Find Information About:

Drugs & Supplements

Get information and reviews on prescription drugs, over-the-counter medications, vitamins, and supplements. Search by name or medical condition.

Pill Identifier

Pill Identifier

Having trouble identifying your pills?

Enter the shape, color, or imprint of your prescription or OTC drug. Our pill identification tool will display pictures that you can compare to your pill.

Get Started

My Medicine

Save your medicine, check interactions, sign up for FDA alerts, create family profiles and more.

Get Started

WebMD Health Experts and Community

Talk to health experts and other people like you in WebMD's Communities. It's a safe forum where you can create or participate in support groups and discussions about health topics that interest you.

  • Second Opinion

    Second Opinion

    Read expert perspectives on popular health topics.

  • Community


    Connect with people like you, and get expert guidance on living a healthy life.

Got a health question? Get answers provided by leading organizations, doctors, and experts.

Get Answers

Sign up to receive WebMD's award-winning content delivered to your inbox.

Sign Up

Diabetes Health Center

Font Size

Diabetes and Your Skin

By Brenda Conaway
WebMD Feature

Diabetes gives you a good reason to pamper your skin. You are more prone to skin problems like dryness. Scarring from insulin shots can affect how your body absorbs insulin. And because diabetes raises your chances of infection, even a minor skin condition can become a more serious problem.

People with diabetes "get everything!" says Kathy Kindelan, RN, a retired nurse who's had diabetes since her 20s. If you develop even a small skin problem, she says, "you have to treat it aggressively."

Recommended Related to Diabetes

Diabetes and Wounds: Caring for Sores

Every 30 seconds, somewhere in the world, someone loses a lower limb as a result of diabetes. That's because diabetes and wounds are a dangerous combination. If you have diabetes, there's no such thing as a minor wound to the foot -- even a small foot sore can turn into an ulcer that, if not properly treated, can lead to amputation. The rate of amputation for people with diabetes is 10 times higher than for those who don't have the disease. Most of these amputations could easily be prevented with...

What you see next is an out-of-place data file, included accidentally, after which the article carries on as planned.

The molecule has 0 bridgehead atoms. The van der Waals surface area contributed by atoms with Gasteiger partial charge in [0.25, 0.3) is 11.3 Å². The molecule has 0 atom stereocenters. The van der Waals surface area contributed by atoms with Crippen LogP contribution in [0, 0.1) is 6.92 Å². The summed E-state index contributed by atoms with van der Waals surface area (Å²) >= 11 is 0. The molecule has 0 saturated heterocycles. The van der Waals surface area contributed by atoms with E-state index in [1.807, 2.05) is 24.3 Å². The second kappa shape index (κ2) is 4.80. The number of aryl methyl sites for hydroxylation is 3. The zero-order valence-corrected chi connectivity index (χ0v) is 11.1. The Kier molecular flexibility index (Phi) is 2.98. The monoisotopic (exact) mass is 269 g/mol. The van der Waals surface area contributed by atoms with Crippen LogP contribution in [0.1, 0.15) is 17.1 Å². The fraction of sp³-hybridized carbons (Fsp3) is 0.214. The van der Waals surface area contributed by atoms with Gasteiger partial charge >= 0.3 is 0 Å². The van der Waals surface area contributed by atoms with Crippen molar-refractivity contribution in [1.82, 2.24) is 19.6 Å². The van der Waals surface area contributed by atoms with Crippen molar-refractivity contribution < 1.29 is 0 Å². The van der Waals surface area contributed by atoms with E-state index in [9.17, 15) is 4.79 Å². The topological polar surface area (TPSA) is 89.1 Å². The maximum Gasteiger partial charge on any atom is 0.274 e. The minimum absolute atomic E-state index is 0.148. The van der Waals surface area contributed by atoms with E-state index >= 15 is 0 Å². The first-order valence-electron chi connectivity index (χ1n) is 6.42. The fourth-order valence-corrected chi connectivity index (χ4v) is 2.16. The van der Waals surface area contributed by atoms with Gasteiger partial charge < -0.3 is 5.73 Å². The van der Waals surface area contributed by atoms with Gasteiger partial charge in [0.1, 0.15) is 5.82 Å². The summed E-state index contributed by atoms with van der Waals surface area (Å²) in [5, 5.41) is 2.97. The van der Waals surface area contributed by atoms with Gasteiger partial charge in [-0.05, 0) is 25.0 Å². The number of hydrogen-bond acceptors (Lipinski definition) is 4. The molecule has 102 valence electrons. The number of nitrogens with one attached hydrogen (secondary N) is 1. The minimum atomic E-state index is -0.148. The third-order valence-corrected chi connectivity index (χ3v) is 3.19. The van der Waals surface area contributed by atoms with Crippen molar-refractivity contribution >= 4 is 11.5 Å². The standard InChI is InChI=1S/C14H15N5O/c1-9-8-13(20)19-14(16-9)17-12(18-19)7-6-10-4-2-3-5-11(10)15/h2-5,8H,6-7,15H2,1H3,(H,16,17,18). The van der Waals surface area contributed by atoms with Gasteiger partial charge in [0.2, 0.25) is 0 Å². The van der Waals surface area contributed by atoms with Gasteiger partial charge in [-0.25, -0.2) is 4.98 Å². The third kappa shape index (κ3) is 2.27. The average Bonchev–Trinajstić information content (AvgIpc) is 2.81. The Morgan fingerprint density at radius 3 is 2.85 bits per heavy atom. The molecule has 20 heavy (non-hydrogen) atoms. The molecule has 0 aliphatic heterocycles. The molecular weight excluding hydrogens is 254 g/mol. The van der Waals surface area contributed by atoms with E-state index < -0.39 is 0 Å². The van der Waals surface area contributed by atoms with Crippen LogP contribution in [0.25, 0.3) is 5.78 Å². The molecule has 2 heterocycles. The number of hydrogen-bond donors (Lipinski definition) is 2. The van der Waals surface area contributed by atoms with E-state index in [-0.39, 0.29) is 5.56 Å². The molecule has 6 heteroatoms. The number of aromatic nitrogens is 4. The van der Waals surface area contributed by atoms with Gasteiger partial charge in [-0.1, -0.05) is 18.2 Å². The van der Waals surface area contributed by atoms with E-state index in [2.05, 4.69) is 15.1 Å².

Read the Diabetes and Wounds: Caring for Sores article > >

There are three main types of diabetes skin conditions, says Margo S. Hudson, MD, an instructor at Harvard Medical School:

  • Skin conditions that happen mostly to people with diabetes
  • Common skin infections made worse by having high blood sugar
  • Skin problems that occur from insulin shots

This guide will fill you in on common skin conditions linked to diabetes and how to prevent or care for them.

Common Skin Conditions With Diabetes

Many diabetes-related skin conditions harmless, but it's helpful to know what they look like and when to see your doctor for treatment.

Diabetic dermopathy. This appears as light brown, scaly, round spots on the shins. They look a lot like age spots but are caused by changes in your small blood vessels. "It's more of a cosmetic issue and doesn’t really require treatment," Hudson says.

Disseminated granuloma annulare. This causes red, red-brown, or skin-colored raised rings or arcs on the skin. They are likely to show up on your fingers, ears, or lower legs, but can also appear on the trunk of your body. Your doctor can prescribe a cortisone skin cream or another treatment.

Digital sclerosis. About one-third of people with type 1 diabetes have this condition. It can make the skin on the back of your hands thick, waxy, and tight. Your finger joints may become stiff and hard to move. You can also get it on your forehead and toes and, rarely, your elbows, knees, or ankles. Get your blood sugar under control to treat it.

Acanthosis nigricans . With this condition, the skin on your neck, armpits, or groin thickens and becomes brown or tan. "People think it's dirt and wonder why they can't clean it off," Hudson says. Insulin resistance causes it, most likely if you are overweight. Treatment includes losing weight and taking diabetes drugs, which help the body use insulin better.

Eruptive xanthomatosis. Young men with type 1 diabetes who also have high levels of cholesterol and fat in their blood often get this condition. It causes raised, yellow, pea-sized bumps that have a red halo and may itch. They appear on the hands, arms, feet, legs, and buttocks. Getting your blood sugar levels under control clears them up.

1 | 2 | 3

Today on WebMD

Diabetic tools
Symptoms, diagnosis, treatment, and more.
woman flexing muscles
10 strength training exercises.
Blood sugar test
12 practical tips.
Tom Hanks
Stars living with type 1 or type 2.
kenneth fujioka, md
Can Vinegar Treat Diabetes
Middle aged person
Home Healthcare

Prediabetes How to Prevent Type 2 Diabetes
type 2 diabetes
food fitness planner